The fact that Zen is all about here and now leads some to imagine it means ignoring the wrongs and wounds of the past; to insist they're not alive, not important, not still banging around out there causing suffering in all directions.

If that were so, Zen would be a pointless New Age pipe dream.

So let me be perfectly clear: You damn well can do something about the pain, regardless of what caused it or when. You can make it bearable, which is the same as declawing it. You can even turn it into insight, forgiveness, fulfilment, contentment. And in a very concrete sense, you can go back into the past, to the place where the past lives, and pull it out by the roots.

Many paths will take you there, but I advocate zazen as a good start and the foundation of a lifetime practice.

I also advocate Zen and Buddhist insight into the origin and nature of emotional pain.

Most of all, I advocate awakening to the fundamental nature of reality and our own existence.

It works.

Peace and progress to all brother and sister seekers.


(Art from Sean's article in The Stranger.)

Tuesday, 6 February 2018

WW: Sea dog


Thursday, 1 February 2018

Street Level Zen: Delusion

Cup of tea (High Speed Photography)-MJ

"First you get mad, then you go crazy, and when you combine the two, you've gone mad."

Eddie Joe Cotton


(Photograph courtesy of Najwa Marafie and Wikimedia Commons.)

Wednesday, 31 January 2018

WW: 1970s time capsule

(Recently found this old school box of mine amongst my father's things; he'd stored loose hardware in it. I believe this dates to Grade 5 or 6; about '73 or '74. You can still see the old Pay'n'Save price tag, which establishment hasn't existed for 40 years now.

Never thought I'd say this, but I miss the bright, fun, outrageous aesthetics of that era. So what if everything was impractical? It made you happy to look at it.)

Thursday, 25 January 2018

The Dangerous Path


The hermit path is dangerous. Much more than the teacher path. Because you are the deluder. That makes it hard even to see an error, let alone correct it.

You can leave a master. You can leave a monastery. But you're stuck with yourself.


(Adapted from 100 Days on the Mountain, copyright RK Henderson. Photo courtesy of Benjamin Balázs and Pexels.com)

Wednesday, 24 January 2018

WW: Pu'er tea


(A friend recently gave me this fine tea. To make it, the Chinese pack specially-fermented green leaves into a tangerine rind and let the whole dry hard. That gives the leaves a subtle orange flavour when brewed alone, or, for more direct tang, it can be brewed with bits of the dried rind. Interestingly, the dry product is said to get better with age.

Tea-wise it rates either a strong green or a light black, but either way it's good. As they often do, the Chinese infuse pu'er three times, with the second round considered best. In true Scottish fashion I steep it one good time, then add a drop of milk to the cup. And it stands up well, I must say.)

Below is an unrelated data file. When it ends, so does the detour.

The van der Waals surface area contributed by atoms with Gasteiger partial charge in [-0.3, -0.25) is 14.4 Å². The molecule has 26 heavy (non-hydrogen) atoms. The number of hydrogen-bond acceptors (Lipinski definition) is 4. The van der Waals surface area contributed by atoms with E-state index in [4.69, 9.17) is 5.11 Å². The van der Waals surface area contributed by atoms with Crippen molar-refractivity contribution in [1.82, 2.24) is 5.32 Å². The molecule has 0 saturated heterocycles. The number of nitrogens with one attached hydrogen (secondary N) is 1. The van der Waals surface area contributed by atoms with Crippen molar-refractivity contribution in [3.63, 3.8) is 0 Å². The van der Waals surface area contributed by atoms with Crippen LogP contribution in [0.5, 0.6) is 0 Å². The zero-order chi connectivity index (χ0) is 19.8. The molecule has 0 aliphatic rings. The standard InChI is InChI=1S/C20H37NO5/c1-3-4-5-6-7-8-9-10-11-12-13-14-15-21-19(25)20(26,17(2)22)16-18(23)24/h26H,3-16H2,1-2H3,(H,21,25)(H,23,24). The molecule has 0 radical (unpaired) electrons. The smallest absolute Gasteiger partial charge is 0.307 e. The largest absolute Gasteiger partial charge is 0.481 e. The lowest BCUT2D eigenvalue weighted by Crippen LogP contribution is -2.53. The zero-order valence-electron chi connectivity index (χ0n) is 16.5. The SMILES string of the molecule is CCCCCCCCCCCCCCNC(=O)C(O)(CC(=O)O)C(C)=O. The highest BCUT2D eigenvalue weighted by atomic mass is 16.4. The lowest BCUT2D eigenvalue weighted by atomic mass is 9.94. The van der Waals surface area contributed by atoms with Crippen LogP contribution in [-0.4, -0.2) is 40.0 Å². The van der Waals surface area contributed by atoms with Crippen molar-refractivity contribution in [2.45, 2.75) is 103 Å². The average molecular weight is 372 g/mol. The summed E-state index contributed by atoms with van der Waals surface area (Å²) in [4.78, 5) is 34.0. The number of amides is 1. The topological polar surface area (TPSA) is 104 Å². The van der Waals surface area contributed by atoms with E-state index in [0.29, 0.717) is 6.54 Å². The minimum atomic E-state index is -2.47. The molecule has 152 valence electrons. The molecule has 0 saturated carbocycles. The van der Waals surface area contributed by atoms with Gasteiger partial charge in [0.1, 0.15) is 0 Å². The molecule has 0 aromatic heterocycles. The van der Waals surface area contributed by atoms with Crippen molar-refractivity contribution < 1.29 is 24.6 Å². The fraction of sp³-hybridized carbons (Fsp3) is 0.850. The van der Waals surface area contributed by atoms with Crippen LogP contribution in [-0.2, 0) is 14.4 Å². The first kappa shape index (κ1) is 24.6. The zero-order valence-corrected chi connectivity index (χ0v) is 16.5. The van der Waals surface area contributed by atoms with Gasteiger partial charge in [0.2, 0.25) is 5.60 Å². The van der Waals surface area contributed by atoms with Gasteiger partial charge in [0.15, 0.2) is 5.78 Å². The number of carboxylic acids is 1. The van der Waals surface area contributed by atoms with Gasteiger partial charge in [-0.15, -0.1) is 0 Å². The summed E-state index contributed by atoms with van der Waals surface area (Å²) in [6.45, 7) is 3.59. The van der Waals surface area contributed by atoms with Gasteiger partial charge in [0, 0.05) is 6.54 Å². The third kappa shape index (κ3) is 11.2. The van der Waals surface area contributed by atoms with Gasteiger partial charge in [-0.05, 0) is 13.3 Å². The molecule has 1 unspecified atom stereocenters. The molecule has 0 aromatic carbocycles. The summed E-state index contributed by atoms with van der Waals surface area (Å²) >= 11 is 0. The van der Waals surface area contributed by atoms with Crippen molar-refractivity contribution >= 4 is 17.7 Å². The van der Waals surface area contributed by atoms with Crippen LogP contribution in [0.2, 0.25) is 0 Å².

Thursday, 18 January 2018

The Tyranny of Positive Thinking

My sister recently sent me a link to Morgan Mitchell's The 'Tyranny' Of Positive Thinking Can Threaten Your Health And Happiness, courtesy of Newsweek.com.

In it, Mitchell abstracts recent research suggesting that human denial has no effect on external phenomena, and that insisting it does might be an ineffective strategy for meeting challenges.

I know. You could have knocked me over with a feather. And it only took 70 years to confirm this basic principle of physics.

In fact, according to Actual Researchers, who were probably wearing lab coats at the time, not only are things that are outside of you, uh… outside of you, but systematic denial of that fact can harm your mind. And on an authentically positive note, contemplating dependent co-arising can improve outcomes.

Says Mitchell:
"The study [...] concluded that when people acknowledge and address negative emotions [...] it helps them adjust their behaviour and have more appropriate responses."
Gosh. Do you think that would work in offices, too? Or countries?

The scientists in question imply that forcing people to pretend everything is heavenly is an act of violence. Mitchell's article also sidles up to what that means on a societal level, but sadly doesn't mention that power routinely wields Positive Mental Attitude as a straight-up weapon, to beat underlings into silence or even deprive them of their livelihoods.

But its central thesis – that accepting unpleasant mind-states and ferreting out their external stimuli is healthy, and may lead to greater satisfaction for everyone concerned – is, to borrow Brad Warner's catchphrase, hardcore Zen.

Zen also teaches that suffering arises in the mind, but our prescription for it is diametrically opposed to PMA's: we say, "I am miserable." Then we explore every aspect of that misery. In fact, we analyse that mofo – the causes of the effects of the causes of the effects – till our mind is sorry it ever brought it up.

This is called "looking deeply".